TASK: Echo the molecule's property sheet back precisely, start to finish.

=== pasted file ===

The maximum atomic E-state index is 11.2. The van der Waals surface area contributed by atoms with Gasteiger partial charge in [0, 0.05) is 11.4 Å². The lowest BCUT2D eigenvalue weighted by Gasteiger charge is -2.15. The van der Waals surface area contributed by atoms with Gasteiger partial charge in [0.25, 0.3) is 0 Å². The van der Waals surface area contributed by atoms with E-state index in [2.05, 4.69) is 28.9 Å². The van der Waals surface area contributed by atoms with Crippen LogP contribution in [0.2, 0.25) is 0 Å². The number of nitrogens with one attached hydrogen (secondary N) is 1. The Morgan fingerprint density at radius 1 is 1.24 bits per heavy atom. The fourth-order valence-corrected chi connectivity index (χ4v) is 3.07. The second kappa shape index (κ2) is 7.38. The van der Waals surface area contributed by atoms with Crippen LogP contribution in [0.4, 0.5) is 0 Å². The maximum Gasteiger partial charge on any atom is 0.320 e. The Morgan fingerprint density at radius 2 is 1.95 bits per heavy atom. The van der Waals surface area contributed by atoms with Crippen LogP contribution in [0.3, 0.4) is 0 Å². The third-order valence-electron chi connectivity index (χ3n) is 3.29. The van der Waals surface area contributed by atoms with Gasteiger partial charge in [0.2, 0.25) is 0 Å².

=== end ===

The maximum atomic E-state index is 11.2. The van der Waals surface area contributed by atoms with Gasteiger partial charge in [0, 0.05) is 11.4 Å². The lowest BCUT2D eigenvalue weighted by Gasteiger charge is -2.15. The van der Waals surface area contributed by atoms with Gasteiger partial charge in [0.25, 0.3) is 0 Å². The van der Waals surface area contributed by atoms with E-state index in [2.05, 4.69) is 28.9 Å². The van der Waals surface area contributed by atoms with Crippen LogP contribution in [0.2, 0.25) is 0 Å². The number of nitrogens with one attached hydrogen (secondary N) is 1. The Morgan fingerprint density at radius 1 is 1.24 bits per heavy atom. The fourth-order valence-corrected chi connectivity index (χ4v) is 3.07. The second kappa shape index (κ2) is 7.38. The van der Waals surface area contributed by atoms with Crippen LogP contribution in [0.4, 0.5) is 0 Å². The maximum Gasteiger partial charge on any atom is 0.320 e. The Morgan fingerprint density at radius 2 is 1.95 bits per heavy atom. The van der Waals surface area contributed by atoms with Crippen LogP contribution in [0.3, 0.4) is 0 Å². The third-order valence-electron chi connectivity index (χ3n) is 3.29. The van der Waals surface area contributed by atoms with Gasteiger partial charge in [0.2, 0.25) is 0 Å².